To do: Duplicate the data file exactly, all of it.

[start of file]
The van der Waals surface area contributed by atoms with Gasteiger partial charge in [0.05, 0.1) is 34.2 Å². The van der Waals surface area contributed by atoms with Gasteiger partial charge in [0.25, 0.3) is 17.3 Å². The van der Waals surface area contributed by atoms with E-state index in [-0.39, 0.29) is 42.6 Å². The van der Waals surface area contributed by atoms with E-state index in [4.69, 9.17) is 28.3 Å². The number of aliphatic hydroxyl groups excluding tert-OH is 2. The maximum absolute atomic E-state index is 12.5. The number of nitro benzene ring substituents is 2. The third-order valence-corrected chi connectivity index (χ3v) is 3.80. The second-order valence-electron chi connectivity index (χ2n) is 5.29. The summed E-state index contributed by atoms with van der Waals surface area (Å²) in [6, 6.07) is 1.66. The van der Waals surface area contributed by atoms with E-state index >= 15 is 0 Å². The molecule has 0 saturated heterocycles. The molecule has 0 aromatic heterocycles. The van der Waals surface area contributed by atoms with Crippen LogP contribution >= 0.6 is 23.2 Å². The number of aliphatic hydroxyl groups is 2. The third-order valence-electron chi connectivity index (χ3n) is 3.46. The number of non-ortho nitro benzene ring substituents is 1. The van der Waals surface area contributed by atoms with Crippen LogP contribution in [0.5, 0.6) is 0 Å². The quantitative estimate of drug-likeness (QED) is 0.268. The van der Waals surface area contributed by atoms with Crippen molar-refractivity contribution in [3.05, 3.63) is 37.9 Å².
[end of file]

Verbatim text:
The van der Waals surface area contributed by atoms with Gasteiger partial charge in [0.05, 0.1) is 34.2 Å². The van der Waals surface area contributed by atoms with Gasteiger partial charge in [0.25, 0.3) is 17.3 Å². The van der Waals surface area contributed by atoms with E-state index in [-0.39, 0.29) is 42.6 Å². The van der Waals surface area contributed by atoms with E-state index in [4.69, 9.17) is 28.3 Å². The number of aliphatic hydroxyl groups excluding tert-OH is 2. The maximum absolute atomic E-state index is 12.5. The number of nitro benzene ring substituents is 2. The third-order valence-corrected chi connectivity index (χ3v) is 3.80. The second-order valence-electron chi connectivity index (χ2n) is 5.29. The summed E-state index contributed by atoms with van der Waals surface area (Å²) in [6, 6.07) is 1.66. The van der Waals surface area contributed by atoms with E-state index >= 15 is 0 Å². The molecule has 0 saturated heterocycles. The molecule has 0 aromatic heterocycles. The van der Waals surface area contributed by atoms with Crippen LogP contribution >= 0.6 is 23.2 Å². The number of aliphatic hydroxyl groups is 2. The third-order valence-electron chi connectivity index (χ3n) is 3.46. The number of non-ortho nitro benzene ring substituents is 1. The van der Waals surface area contributed by atoms with Crippen LogP contribution in [0.5, 0.6) is 0 Å². The quantitative estimate of drug-likeness (QED) is 0.268. The van der Waals surface area contributed by atoms with Crippen molar-refractivity contribution in [3.05, 3.63) is 37.9 Å².